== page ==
Today the foo is on the other shoot, with conservative ideas being purged and, though there is—still—actually much more freedom of expression today the censorship is directed at an angry half of the country. And today of course the country is so deeply divided among many groups that hate each other. Thus what seems one a sensible and salubrious censorship to one group seems tyranny to the group being censored.

For a brief period after the rise of the internet something close to freedom of information existed but it was fairly obvious that it would last only until governments figured out how to stifle it. Governments never like freedom of expression. In America, though, there was the First Amendment to which ritual obeisance need be paid. How to prevent expression of Bad Thought? The answer was to have private entities not subject to the Bill of Rights do the throttling of unwanted ideas: again Google, Facebook, Twitter, YouTube and the rest. These censor people, movements, and ideas that the coastal elites and federal government do not like.

While outrage at the burgeoning, targeted censorship is understandable, the complementary question is seldom asked: How much and what censorship is desirable? What would you, the reader, censor if you had the power?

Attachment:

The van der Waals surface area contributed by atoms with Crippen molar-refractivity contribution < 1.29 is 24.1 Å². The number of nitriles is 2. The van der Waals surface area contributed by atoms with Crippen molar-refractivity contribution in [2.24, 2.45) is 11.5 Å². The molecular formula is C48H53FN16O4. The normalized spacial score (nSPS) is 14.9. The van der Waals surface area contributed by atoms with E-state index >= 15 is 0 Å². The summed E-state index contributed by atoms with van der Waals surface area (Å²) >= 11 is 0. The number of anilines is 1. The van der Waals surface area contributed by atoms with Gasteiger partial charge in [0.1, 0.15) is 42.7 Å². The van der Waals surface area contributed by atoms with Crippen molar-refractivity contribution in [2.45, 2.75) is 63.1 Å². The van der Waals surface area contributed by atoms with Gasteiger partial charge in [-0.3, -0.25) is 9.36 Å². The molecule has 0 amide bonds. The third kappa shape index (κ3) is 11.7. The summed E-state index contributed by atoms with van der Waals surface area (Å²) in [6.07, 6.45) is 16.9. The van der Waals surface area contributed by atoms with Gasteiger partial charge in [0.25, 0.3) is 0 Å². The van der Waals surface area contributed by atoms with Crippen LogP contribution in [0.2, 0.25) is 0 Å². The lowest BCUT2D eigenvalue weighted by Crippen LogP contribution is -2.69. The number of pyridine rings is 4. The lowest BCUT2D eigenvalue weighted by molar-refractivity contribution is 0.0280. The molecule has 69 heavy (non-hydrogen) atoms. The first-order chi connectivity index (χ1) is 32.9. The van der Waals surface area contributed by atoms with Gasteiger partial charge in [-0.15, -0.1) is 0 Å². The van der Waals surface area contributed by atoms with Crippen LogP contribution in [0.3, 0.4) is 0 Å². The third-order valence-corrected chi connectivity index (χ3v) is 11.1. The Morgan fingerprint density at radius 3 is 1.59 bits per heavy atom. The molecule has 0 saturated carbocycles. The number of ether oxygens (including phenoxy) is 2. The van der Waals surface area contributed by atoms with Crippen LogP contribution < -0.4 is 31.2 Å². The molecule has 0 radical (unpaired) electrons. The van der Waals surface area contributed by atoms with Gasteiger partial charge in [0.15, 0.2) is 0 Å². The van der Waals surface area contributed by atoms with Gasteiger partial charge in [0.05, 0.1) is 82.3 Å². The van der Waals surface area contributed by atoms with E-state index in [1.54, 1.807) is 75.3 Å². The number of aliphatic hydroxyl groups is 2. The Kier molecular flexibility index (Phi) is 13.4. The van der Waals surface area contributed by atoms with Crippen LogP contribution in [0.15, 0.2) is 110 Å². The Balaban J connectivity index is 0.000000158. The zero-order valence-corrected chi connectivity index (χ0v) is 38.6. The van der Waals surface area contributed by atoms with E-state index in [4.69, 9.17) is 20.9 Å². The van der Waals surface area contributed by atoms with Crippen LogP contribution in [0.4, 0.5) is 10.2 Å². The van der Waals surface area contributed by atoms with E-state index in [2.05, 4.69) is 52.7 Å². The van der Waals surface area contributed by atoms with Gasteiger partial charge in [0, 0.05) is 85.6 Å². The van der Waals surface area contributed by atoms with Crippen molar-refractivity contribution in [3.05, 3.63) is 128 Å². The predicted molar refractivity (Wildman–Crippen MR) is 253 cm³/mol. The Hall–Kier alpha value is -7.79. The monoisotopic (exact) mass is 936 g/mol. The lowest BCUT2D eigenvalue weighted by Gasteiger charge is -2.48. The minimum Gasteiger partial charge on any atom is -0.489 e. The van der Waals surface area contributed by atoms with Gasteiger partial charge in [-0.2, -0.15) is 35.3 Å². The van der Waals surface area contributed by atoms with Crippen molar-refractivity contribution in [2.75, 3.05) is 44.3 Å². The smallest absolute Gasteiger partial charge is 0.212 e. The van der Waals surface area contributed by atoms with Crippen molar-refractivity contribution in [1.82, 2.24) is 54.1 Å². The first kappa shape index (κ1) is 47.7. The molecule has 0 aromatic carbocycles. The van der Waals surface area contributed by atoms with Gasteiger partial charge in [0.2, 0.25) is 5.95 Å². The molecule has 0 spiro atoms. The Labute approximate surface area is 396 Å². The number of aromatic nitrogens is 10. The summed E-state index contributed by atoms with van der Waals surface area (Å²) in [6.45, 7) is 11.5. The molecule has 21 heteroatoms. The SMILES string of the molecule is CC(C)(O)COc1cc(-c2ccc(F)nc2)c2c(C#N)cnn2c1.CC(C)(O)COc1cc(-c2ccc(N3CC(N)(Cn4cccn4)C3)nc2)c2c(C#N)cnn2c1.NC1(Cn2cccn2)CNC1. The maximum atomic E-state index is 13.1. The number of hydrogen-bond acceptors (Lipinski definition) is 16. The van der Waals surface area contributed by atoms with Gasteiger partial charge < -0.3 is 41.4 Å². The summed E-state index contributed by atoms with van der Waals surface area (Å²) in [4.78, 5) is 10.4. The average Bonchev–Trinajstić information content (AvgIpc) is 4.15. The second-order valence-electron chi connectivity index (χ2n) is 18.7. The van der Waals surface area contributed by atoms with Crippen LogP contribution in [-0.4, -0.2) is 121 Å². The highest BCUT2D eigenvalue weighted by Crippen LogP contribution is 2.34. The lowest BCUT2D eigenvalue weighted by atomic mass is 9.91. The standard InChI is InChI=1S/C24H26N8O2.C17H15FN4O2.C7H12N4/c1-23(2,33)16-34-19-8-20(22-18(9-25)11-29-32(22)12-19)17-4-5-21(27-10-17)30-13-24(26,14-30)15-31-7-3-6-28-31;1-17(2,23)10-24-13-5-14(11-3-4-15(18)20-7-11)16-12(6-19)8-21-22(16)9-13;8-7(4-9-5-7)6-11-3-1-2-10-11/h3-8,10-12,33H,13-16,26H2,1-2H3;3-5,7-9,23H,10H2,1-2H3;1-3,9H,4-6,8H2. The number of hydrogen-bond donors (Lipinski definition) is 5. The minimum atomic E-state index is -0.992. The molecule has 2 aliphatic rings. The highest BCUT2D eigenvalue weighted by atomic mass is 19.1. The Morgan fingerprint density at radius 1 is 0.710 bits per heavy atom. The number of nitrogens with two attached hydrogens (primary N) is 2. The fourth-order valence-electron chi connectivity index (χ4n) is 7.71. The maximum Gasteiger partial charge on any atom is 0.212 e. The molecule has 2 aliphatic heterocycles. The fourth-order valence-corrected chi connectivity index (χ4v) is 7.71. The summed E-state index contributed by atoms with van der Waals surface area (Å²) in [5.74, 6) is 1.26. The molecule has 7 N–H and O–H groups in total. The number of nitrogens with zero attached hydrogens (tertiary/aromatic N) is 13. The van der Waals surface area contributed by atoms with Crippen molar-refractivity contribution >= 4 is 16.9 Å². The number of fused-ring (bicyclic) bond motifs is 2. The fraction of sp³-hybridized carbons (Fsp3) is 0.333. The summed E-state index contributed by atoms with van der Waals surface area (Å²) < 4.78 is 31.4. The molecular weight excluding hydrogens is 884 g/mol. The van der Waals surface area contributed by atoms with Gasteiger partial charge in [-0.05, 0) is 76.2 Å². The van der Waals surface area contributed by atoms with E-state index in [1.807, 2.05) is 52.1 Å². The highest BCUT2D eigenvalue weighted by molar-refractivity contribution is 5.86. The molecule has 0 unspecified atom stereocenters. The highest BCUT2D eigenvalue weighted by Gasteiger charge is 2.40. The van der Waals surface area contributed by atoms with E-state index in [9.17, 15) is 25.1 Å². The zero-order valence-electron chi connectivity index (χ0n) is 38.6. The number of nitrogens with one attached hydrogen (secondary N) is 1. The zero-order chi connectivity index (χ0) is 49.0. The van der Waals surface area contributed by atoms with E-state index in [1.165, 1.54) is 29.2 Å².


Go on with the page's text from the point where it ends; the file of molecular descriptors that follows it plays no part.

That’s a good question.  What’s your answer?

29 comments

  1. Parental censorship – parents should have the right (and discernment) to say “This is fine, this should wait a while, and these are off limits. I do not mind X being in the school library. I object to X being taught as required reading/watching in class.” That should always be allowed. Beyond this, my personal tastes start to collide with my libertarian philosophy. I disapprove of entertainment that uses pornographic images (not just what most people think of, either. Images and texts glorifying violence and sadism? No.) and feel it should not be displayed in the public square, including prime-time TV. Do I want all horror and violent films and shows and books banned? No.